Chicken and Lentil Curry with Coconut Milk

Chicken and lentil curry with coconut milk - somiigbene|1

Chicken and lentil curry is delicious on its own or paired with steamed rice and veggies. Enjoy for lunch or dinner!

Does eating more plants necessarily mean you have to remove animal protein from your diet?

No!

Including some animal protein in your diet is beneficial for many reasons, but today I will focus on one. And that reason is zinc!

Zinc is a crucial part of more than 300 enzymes and many proteins in your body. You need zinc for reproductive health, immunity, cell growth, protein metabolism and neurobehavoioural development.

Zinc is clearly fundamental for your health and wellbeing.

Plant foods particularly legumes (beans and lentils) and whole grains are good sources of zinc. However, plant foods are rich in phytates (phytic acid) and fibre, which impair your body’s ability to absorb zinc.

Eating a diet that is rich in plant foods and devoid of animal protein can lead to zinc deficiencies –  as clearly apparent in low- and middle-income countries.

 

Chicken and lentil curry | Pinterest

In these countries, many families have limited access to zinc-rich foods like shellfish and poultry, and eat diets rich in grains and legumes. Children in these countries, grow poorly, have higher rates of infections and deaths, and women (both pregnant and otherwise) have poor outcomes.

As of 2015, zinc deficiency accounted for 47% of all deaths in India, Nigeria, Democratic Republic of Congo, Ethiopia and Afghanistan.

From as early as 1989, researchers have shown that consuming animal protein with plant-based foods increases zinc absorption.

You can cook this lentil curry without chicken, but I hope you understand why adding chicken may be beneficial. If you choose not to add animal protein because you follow a vegan diet, I highly recommend taking a supplement in between meals to boost your zinc intake.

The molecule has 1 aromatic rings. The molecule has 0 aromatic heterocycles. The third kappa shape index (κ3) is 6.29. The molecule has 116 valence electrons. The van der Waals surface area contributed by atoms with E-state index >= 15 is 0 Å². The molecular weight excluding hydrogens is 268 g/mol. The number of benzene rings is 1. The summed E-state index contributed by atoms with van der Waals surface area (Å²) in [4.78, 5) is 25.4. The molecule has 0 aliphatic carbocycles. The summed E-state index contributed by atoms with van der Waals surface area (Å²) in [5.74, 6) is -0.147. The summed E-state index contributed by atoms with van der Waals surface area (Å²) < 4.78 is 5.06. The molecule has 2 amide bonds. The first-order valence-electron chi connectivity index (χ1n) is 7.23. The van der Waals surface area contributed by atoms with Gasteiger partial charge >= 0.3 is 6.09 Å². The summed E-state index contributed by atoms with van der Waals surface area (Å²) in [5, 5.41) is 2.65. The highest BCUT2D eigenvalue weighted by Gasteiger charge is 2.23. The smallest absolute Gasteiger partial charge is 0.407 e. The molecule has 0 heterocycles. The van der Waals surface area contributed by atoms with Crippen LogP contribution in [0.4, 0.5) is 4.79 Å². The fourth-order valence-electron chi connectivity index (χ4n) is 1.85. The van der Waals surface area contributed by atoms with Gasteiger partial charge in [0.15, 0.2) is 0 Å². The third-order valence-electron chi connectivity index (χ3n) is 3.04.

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Chicken and lentil curry with coconut milk - somiigbene|1

Chicken and Lentil Curry with Coconut Milk

  • Author: Somi
  • Prep Time: 5 minutes
  • Cook Time: 25 minutes
  • Total Time: 30 minutes
  • Yield: Serves 1 1x
  • Category: Lunch / Dinner

Description

A hearty chicken and lentil curry with coconut milk


Scale

Ingredients

  • 50g lentils
  • 1 small chicken breast (optional)
  • 1 small courgette, sliced and steamed
  • 10 baby plum tomatoes, halved
  • ¼ teaspoon garam masala
  • ¼ teaspoon madras curry powder
  • ¼ teaspoon ground coriander
  • ¼ teaspoon ground ginger
  • ¼ teaspoon chilli powder
  • 1 small shallot, finely chopped
  • 1 garlic clove, finely chopped
  • 1 heaped teaspoon coconut milk powder
  • ½ vegetable stock cube
  • ½ teaspoon olive oil
  • 1 tablespoon chopped coriander
  • Steamed rice to serve

Instructions

Heat oil in a medium saucepan then add shallots and spices. Fry until fragrant, then add chicken breast and garlic. Fry for two minutes then add lentils, vegetable stock cube, coconut milk powder and around 200ml of water. 

Bring to the boil then cook on a simmer for 15 minutes or until the lentils are tender. Add chopped coriander, stir well then take the pan off the heat. 

Serve lentils over steamed rice with courgettes and baby plum tomatoes. Garnish with extra fresh coriander and black pepper, if you wish. 


Notes

Replace chicken with shellfish, beef or any other protein of your choice.

Keywords: Chicken, lentils, curry, Dahl

 

REFERENCES

  1. Roohani, N., Hurrell, R., Kelishadi, R and Schulin, R (2013) Zinc and its importance for human health: An integrative review. Journal of research in medical sciences, 18(2), 144-157.
  2. Gibson RS (2006) Zinc: the missing link in combating micronutrient malnutrition in developing countries. Proc Nutr Soc, 65, 51-60
  3. Gupta, S., Brazier, A.K.M., and Lowe, N.M (2020) Zinc deficiency in low- and middle-income countries: prevalence and approaches for mitigation. Journal of Human Nutrition and Dieteticis, 33(5), 624-643.
  4. Sandstrom, B., Almgren, A., Kivisto, B and Cderblad, A (1989) Effect of protein level and protein source on zinc absorption in humans. The Journal of Nutrition, 119(1), 48-53.
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